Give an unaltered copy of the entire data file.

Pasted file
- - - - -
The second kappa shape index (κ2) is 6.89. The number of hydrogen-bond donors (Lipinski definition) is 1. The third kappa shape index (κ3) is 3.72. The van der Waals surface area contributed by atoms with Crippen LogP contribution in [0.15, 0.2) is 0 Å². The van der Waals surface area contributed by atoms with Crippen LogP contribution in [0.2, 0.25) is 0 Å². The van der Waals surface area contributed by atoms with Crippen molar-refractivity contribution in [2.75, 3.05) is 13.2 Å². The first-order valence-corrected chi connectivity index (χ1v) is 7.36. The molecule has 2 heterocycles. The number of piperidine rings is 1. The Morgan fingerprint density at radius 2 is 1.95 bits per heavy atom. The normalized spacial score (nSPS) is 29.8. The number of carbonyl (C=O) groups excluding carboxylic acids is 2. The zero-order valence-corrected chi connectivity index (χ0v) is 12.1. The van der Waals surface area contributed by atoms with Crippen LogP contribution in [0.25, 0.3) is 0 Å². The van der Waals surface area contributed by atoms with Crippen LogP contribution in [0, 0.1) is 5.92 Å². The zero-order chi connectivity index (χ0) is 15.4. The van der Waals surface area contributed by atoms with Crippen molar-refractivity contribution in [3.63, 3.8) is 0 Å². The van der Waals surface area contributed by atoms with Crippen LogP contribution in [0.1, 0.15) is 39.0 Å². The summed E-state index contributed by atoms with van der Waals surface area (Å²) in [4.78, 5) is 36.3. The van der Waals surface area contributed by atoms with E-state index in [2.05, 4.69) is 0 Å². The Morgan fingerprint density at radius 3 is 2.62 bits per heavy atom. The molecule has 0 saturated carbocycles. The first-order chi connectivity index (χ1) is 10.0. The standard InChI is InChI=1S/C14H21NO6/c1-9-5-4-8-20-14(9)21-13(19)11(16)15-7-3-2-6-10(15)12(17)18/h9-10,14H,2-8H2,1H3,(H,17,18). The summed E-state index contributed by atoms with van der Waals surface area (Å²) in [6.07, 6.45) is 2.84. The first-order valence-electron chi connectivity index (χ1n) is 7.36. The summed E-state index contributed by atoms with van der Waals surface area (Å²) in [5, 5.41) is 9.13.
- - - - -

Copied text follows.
The second kappa shape index (κ2) is 6.89. The number of hydrogen-bond donors (Lipinski definition) is 1. The third kappa shape index (κ3) is 3.72. The van der Waals surface area contributed by atoms with Crippen LogP contribution in [0.15, 0.2) is 0 Å². The van der Waals surface area contributed by atoms with Crippen LogP contribution in [0.2, 0.25) is 0 Å². The van der Waals surface area contributed by atoms with Crippen molar-refractivity contribution in [2.75, 3.05) is 13.2 Å². The first-order valence-corrected chi connectivity index (χ1v) is 7.36. The molecule has 2 heterocycles. The number of piperidine rings is 1. The Morgan fingerprint density at radius 2 is 1.95 bits per heavy atom. The normalized spacial score (nSPS) is 29.8. The number of carbonyl (C=O) groups excluding carboxylic acids is 2. The zero-order valence-corrected chi connectivity index (χ0v) is 12.1. The van der Waals surface area contributed by atoms with Crippen LogP contribution in [0.25, 0.3) is 0 Å². The van der Waals surface area contributed by atoms with Crippen LogP contribution in [0, 0.1) is 5.92 Å². The zero-order chi connectivity index (χ0) is 15.4. The van der Waals surface area contributed by atoms with Crippen molar-refractivity contribution in [3.63, 3.8) is 0 Å². The van der Waals surface area contributed by atoms with Crippen LogP contribution in [0.1, 0.15) is 39.0 Å². The summed E-state index contributed by atoms with van der Waals surface area (Å²) in [4.78, 5) is 36.3. The van der Waals surface area contributed by atoms with E-state index in [2.05, 4.69) is 0 Å². The Morgan fingerprint density at radius 3 is 2.62 bits per heavy atom. The molecule has 0 saturated carbocycles. The first-order chi connectivity index (χ1) is 10.0. The standard InChI is InChI=1S/C14H21NO6/c1-9-5-4-8-20-14(9)21-13(19)11(16)15-7-3-2-6-10(15)12(17)18/h9-10,14H,2-8H2,1H3,(H,17,18). The summed E-state index contributed by atoms with van der Waals surface area (Å²) in [6.07, 6.45) is 2.84. The first-order valence-electron chi connectivity index (χ1n) is 7.36. The summed E-state index contributed by atoms with van der Waals surface area (Å²) in [5, 5.41) is 9.13.